They had pistols which were not much good against Japanese air strikes. They manned machine guns and antiaircraft guns. They supplied a detail to fly P-40's but there weren't enough P-40's. They made up the crews for three old transport plans, operated Neilson Field for the interceptor command and drilled with rifles to make themselves useful as ground troops.
Finally, a few......27 out of more than 400..... escaped to Australia expecting to bring back the group's dive bombers which had arrived "down under". But that wasn't in the cards either, although they did come back at last, for a successful and satisfying raid on the Japanese in the Islands.
The story of the outfit, the first complete war history of the Army Air Forces group was made public today by the War Department. It was compiled under the direction of Capt. James B McAfee, of Charlotte, N. C., intelligence officer of the group, from the diaries and officials reports of the handful who reached Australia.
Only 19 survivors of the 27th are still active. Most of the 400-odd were left in the Philippines and Presumably are prisoners. Of the twenty-seven that got away, eight have been reported killed or missing in action. But the 27 who reached Australia battled the enemy in the air and more than a score of decorations for gallantry.
The group was created in February, 1940 at Barksdale Field, La., and as its commanding officer was Col. (later major General} Clearance L. Tinker, who was lost in the battle of Midway. In October the group moved to Savannah for training in dive-bombing and ground strafing. Its operations officer then was Maj. John H. Davis of Oakland, Calif., who was a Colonel and Commanding Officer of the group by the time the 27th sailed for the Philip-pines after the Maneuvers in Louisiana.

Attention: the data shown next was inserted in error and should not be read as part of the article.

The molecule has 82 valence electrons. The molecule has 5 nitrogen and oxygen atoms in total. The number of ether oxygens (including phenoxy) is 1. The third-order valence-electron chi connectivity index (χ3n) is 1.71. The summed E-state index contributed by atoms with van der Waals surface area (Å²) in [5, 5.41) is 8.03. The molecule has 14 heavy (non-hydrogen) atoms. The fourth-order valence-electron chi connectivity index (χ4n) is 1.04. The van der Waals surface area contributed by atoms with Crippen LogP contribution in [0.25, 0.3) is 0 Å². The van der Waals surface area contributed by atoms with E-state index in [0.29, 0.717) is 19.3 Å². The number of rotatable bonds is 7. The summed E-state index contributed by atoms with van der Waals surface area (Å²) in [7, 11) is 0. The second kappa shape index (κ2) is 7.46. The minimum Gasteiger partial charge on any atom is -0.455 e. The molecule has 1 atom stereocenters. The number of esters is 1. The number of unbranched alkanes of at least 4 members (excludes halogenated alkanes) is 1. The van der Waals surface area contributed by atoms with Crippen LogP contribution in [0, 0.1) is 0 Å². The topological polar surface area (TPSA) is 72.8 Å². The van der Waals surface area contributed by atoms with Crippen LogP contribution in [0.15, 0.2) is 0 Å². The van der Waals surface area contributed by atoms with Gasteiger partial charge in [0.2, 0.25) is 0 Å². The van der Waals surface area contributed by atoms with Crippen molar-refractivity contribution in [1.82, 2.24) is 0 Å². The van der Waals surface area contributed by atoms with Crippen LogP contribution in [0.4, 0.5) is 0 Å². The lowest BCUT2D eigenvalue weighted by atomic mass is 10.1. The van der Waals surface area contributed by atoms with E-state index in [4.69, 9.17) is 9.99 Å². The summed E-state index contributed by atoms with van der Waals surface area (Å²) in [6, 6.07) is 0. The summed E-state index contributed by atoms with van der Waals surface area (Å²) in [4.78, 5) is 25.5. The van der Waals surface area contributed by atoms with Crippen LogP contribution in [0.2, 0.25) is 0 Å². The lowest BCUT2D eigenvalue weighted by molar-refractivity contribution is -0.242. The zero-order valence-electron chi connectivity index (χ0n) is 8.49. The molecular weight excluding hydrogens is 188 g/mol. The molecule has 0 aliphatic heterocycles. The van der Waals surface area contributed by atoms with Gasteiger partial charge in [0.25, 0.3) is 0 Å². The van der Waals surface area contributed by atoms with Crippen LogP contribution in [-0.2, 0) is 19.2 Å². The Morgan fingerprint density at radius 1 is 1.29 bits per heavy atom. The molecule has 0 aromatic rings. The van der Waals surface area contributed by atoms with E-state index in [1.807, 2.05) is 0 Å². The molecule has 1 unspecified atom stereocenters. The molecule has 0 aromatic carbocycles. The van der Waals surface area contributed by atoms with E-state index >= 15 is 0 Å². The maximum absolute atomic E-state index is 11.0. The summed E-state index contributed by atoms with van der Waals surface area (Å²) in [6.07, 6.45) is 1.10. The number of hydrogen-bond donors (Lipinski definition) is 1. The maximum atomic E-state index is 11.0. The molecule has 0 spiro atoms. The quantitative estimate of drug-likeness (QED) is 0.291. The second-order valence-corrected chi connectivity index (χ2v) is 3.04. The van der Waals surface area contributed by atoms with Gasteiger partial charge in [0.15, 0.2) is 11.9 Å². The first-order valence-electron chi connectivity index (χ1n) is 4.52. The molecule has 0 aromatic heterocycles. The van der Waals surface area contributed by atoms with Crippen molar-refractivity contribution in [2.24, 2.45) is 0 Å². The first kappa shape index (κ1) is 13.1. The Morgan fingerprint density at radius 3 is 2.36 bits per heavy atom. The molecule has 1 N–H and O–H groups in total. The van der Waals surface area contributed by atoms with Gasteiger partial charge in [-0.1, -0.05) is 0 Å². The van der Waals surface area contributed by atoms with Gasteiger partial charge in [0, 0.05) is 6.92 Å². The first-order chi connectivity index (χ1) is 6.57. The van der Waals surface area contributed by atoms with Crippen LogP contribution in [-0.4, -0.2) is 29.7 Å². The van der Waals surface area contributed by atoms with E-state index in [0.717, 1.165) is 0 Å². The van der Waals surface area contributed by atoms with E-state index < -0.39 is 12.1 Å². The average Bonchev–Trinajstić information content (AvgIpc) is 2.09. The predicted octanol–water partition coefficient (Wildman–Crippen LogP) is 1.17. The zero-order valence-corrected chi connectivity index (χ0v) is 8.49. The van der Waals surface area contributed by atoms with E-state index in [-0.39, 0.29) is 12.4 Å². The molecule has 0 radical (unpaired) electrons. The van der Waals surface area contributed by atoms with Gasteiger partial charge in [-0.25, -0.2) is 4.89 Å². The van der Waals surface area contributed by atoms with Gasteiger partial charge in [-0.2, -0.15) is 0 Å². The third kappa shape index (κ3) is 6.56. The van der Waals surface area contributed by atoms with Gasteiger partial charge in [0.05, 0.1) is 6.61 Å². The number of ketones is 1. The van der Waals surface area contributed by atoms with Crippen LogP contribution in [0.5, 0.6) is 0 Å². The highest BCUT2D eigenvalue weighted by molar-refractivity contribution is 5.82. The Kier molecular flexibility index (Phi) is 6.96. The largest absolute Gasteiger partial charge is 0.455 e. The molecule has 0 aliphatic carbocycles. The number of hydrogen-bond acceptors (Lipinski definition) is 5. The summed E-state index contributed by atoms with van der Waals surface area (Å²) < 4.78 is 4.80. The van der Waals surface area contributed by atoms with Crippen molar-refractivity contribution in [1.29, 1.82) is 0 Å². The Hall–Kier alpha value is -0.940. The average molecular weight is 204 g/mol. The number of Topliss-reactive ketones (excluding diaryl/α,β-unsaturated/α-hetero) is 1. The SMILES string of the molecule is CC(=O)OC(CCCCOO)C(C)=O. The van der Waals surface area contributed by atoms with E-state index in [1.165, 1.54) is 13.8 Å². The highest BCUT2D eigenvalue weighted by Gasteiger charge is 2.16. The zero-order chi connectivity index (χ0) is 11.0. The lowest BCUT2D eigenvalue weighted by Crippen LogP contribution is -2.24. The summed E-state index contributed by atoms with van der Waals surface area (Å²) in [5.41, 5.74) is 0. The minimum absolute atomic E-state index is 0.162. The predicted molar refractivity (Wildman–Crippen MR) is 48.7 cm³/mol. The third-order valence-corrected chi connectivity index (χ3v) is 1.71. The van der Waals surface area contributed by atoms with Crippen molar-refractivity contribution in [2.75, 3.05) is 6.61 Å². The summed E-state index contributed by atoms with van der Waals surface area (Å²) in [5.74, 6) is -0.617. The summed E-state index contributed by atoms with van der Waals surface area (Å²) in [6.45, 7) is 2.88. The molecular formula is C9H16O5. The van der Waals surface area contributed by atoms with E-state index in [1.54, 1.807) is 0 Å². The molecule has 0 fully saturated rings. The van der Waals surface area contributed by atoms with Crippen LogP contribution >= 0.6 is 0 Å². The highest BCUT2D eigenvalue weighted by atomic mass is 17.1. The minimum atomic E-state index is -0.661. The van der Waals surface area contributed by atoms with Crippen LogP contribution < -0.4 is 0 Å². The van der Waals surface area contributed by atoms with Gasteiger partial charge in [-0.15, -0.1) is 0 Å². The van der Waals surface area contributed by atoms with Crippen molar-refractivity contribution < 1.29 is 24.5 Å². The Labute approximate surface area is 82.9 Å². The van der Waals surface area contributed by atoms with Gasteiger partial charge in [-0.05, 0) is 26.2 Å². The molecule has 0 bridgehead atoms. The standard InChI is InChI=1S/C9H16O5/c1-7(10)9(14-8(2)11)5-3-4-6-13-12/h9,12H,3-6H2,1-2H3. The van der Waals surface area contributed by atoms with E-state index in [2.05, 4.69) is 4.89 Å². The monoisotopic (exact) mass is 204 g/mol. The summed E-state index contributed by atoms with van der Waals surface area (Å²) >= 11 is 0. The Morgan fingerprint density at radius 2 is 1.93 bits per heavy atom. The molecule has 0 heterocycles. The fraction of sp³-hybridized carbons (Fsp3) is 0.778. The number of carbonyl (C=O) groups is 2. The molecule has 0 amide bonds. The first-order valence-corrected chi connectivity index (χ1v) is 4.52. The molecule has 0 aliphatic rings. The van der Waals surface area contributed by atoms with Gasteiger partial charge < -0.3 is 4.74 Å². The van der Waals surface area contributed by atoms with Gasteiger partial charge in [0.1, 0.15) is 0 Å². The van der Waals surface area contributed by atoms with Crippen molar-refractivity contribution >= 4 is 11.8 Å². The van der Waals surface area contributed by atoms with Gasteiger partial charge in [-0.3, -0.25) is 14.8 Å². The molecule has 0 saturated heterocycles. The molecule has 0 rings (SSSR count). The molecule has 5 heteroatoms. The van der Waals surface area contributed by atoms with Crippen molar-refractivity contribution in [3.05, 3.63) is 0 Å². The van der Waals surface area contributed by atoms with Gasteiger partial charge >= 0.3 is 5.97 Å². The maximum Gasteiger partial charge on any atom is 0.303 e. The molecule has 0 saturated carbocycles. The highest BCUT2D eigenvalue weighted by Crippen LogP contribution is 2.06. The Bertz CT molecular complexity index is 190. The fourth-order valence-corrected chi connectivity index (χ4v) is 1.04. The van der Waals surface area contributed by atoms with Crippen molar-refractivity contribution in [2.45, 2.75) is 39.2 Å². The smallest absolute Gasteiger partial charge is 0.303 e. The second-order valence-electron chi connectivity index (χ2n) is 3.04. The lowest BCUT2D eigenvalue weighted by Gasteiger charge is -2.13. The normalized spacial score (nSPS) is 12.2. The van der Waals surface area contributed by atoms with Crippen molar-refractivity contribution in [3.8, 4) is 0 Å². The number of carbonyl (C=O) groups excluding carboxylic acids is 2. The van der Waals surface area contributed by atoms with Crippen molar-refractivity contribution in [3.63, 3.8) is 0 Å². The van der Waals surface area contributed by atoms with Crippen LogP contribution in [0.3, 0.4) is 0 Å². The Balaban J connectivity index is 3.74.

The men arrived in Manila late in November but their planes still had not arrived when the Japanese attacked the Philippines, December 8.
"As we had no planes," one of the pilots wrote, "our main action was getting mad at the ack-ack. The guns covering the triangle of Nichols Field, Neilson Field and Fort McKinley got so hot from constant use they had to cease firing in the middle of a raid to cool off.
Then a telephone call came that our A-24's had arrived and were waiting at the dock. A frantic rush to the dock revealed nothing except that there were probably a fifth columnist or two in Luzon.. and that they had our telephone number!"
On December 17 some officers of the group were called to headquarters and instructed to collect 30 pounds of personal baggage and report to Nichols Field. There they were informed their destination was Australia. For transportation they had a C-39 cargo plane and "two dilapidated B-18 bombers", all well ventilated with shrapnel holes.
"Came 3 A.M.. The band moved as one to the field, talking quietly and trying not to notice the stench of dead horses and people buried in the wreckage of the native dwellings.
"They took off from a blacked out, 2,500 foot bomb torn runway, overloaded, and with a mechanic at the end of the strip with a flashlight.
But they reached Darwin, where a flying boat picked them up and took them to Brisbane."
The men got their A-24's and opened an operational training school.....they dubbed it "Little Randolph".....to instruct young pilots. The first of the planes were flown by Captain (then Second Lieutenant) (now Lt. General, retired ) Robert G. Ruegg of Boring, Oregon.
The Japanese progress on Luzon made it impossible to get the planes to Luzon. But the remnant of the 27th did take badly needed drugs to Americans on Mindanao. They went to Java, and in February sank a cruiser and a destroyer. Toward the end of February they participated in an attack on a huge Japanese invasion fleet off the east coast of Java. They fought over New Guinea and.....after being reassigned to a medium Bombardment Group..... participated in raids on the Philippines April 12 and 13.
Now flying A-20's, the surviving members of the 27th strafed the Japanese along trails of the Owen Stanley Mountains of New Guinea, at Salamaua, Burma and Gasmata.